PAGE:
Interviewer: I love that. My cofounder posted about you today, and he said, “I love an outlier.” Which I think applies. Part of the promise of today’s session was speaking about how we use community subsequently as a content tool. You’ve already alluded to it, because you mentioned if someone asks something three times, then that’s when you produce a piece of content off the back of it. Could you speak a little bit more to that? Because I think that’s a really interesting mechanism of using a private community to turn it into something that feeds the rest of our marketing activity, which that was really interesting. That was one of those light bulb moments for me when you and I spoke before. I’d love to hear more about that.
Anthony: If you think about your sales team, they would be doing the same thing again and again with each customer going through the same thing, and they might be answering the same questions. One of the things I like to do is the software eats the world. Again, thinking, what are my competitors doing? They’re manual businesses. Can I use software to do things more efficiently so I can provide a great customer experience but be more efficient each time? That’s where I think, firstly, content comes in. Maybe it’s the software developer in me. I hate doing anything more than once.
My mantra with the team is the third time somebody asks you to do some- asks you a question, write an article, and now we’ve got the dawn of AI. AI can start pausing these articles. Today it’s not good enough to let loose on customers, because it just gets it wrong, and people like to talk to a human, but that will change, and it can start suggesting it. Once you’ve got content, then how can you leverage that? Well, you’ve got thought leadership pieces. You can publish that as posts on LinkedIn. Then when people ask questions in startup groups, instead of writing a lengthy reply, you can have an article.
One of the things I really love is I put insane amounts of time into writing articles. I must have written like hundreds of them. What I very much enjoy is when people do ask a question, I can actually answer with an article. It turns out a good fraction of things people ask, I’ve written an article. If I haven’t written an article, I’ll often go off and write a short article so that’s the answer to it. To me, there’s a thinking of the software eats the world way of thinking. You can look to use tech to do everything more efficiently, and that can include communities.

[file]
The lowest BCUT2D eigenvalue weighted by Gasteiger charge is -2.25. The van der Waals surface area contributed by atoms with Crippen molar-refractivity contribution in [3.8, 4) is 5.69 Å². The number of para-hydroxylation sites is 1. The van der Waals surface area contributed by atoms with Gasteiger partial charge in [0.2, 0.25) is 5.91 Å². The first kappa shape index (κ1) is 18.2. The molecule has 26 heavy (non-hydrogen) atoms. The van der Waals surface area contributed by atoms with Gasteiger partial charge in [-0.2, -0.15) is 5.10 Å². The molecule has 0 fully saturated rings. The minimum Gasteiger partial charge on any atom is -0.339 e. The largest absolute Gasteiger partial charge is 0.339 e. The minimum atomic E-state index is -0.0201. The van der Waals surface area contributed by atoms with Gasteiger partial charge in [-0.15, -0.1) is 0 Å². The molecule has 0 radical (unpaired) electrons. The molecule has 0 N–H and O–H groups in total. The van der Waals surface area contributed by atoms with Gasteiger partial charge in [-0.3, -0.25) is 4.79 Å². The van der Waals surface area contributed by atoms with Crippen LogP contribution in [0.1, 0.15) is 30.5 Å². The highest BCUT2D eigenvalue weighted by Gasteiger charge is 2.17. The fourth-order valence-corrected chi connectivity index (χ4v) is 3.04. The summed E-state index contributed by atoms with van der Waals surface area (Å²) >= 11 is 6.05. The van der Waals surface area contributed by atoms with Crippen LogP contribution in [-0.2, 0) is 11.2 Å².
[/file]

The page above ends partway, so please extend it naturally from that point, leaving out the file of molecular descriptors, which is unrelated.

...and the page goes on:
One thing noting is that I tweeted the other day, which is we all know about #nofilter for Insta. I think we’re entering the #noAI, because we all recognize an AI resume or LinkedIn outreach. It’s like if you send an AI-generated resume, I’m not sure it’s an instant delete, but it’s probably not going to go very far. I think we are all recognizing that, and that’s what you want is the genuine. That means your team really need to have the unique tone of voice and be genuine. One of the things we might cover if you want is how you get your whole team to have a unified tone of voice, and is that the CEOs or one of the founders or does it come organically from the team?
Interviewer: No, that’s bang on. I guess one of the points that I just wanted to loop together, those bits of the conversation because presumably, you can also do the same for these– When you are part of other people’s groups, you can recognize the same trends and still write the same articles and do it the same way. For anyone watching in who’s like, “Oh, I don’t own a WhatsApp group, or I don’t have a Slack channel,” or whatever, the same theory applies. If you’re part of these communities, you can really recognize the problems rather than spending your time.
Anthony: By the way, you should give it a go. Don’t feel worried about creating a community and then sun-setting it afterwards. We’ve created some that just didn’t take off that much. You don’t have to kill it. You still get notified if somebody posts something that people just vote and with their feet or fingers and go elsewhere. If you are wondering should I start a community, try to find some people in the company who will, at least they tell you they will, go and spend time in it. Maybe make a rota so somebody every day goes and checks posts. You don’t want people posting things to you and then no one replying.